Blame the liberal media and dig in. That’s the basic strategy for many conservative politicians when the public spotlight gets too bright: stand firm and let Fox News and talk radio mop up and smooth things over.
But that approach hasn’t worked for Indiana Governor Mike Pence after signing the controversial religious freedom law. Pence did his best to portray the law as a much-needed protection for people – private business owners – from legal recourse for practicing their faith.
His supporters tried to equate the law to a federal law signed by former president Bill Clinton. But the two laws are not similar, says CNN legal analyst Jeffrey Toobin
. The federal law was intended to protect religious minority groups from government repression, he says. The Indiana law, on the other hand, has an entirely different purpose and is aimed squarely at members of the LGBT community, Toobin says.
Pence tried to deny that the law was discriminatory, saying instead that it was just "misunderstood." But some of his allies in the State Legislature have been quite public about the law’s true purpose.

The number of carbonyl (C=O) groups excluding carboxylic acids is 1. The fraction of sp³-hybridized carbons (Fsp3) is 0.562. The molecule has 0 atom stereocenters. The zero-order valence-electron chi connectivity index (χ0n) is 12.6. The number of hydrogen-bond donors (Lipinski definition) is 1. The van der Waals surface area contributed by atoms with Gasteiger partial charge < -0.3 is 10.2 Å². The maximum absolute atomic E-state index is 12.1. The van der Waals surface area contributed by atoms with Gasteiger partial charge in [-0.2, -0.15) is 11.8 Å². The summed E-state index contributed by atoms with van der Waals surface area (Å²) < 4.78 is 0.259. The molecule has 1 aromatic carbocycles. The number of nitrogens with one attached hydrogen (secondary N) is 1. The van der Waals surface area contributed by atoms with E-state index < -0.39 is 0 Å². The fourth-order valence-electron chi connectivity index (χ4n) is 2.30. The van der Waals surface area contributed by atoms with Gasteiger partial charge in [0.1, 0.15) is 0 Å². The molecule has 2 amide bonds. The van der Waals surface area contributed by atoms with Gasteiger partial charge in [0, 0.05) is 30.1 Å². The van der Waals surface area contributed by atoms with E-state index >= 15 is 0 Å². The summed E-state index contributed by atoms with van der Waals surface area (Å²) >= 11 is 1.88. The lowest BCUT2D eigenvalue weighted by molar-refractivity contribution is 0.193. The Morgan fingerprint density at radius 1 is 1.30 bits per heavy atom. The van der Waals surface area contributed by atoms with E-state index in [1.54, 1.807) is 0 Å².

It’s not surprising that the other GOP presidential hopefuls rushed in to support Pence. But an endorsement from Senator Ted Cruz may do more harm than good. And some people may have expected a little more from moderate Jeb Bush, since he was the governor of Florida for a period of time — a purple state with a huge LGBT community.
But then look at the insanity that Bush stirred up in the case of Terri Schiavo. He turned a painful private family matter into a shameful, politically-motivated circus.
What this all comes down to is how the far-right sees gay people: as individuals who make a personal choice. To them, being gay is nothing more than gratification that grew out of the sexual revolution of the 1960’s and 70’s.
Fortunately, much of the country has moved beyond this kind of divisive thinking. What’s unfortunate is how in 2015 it takes the threat of economic sanctions to make Pence come to his senses.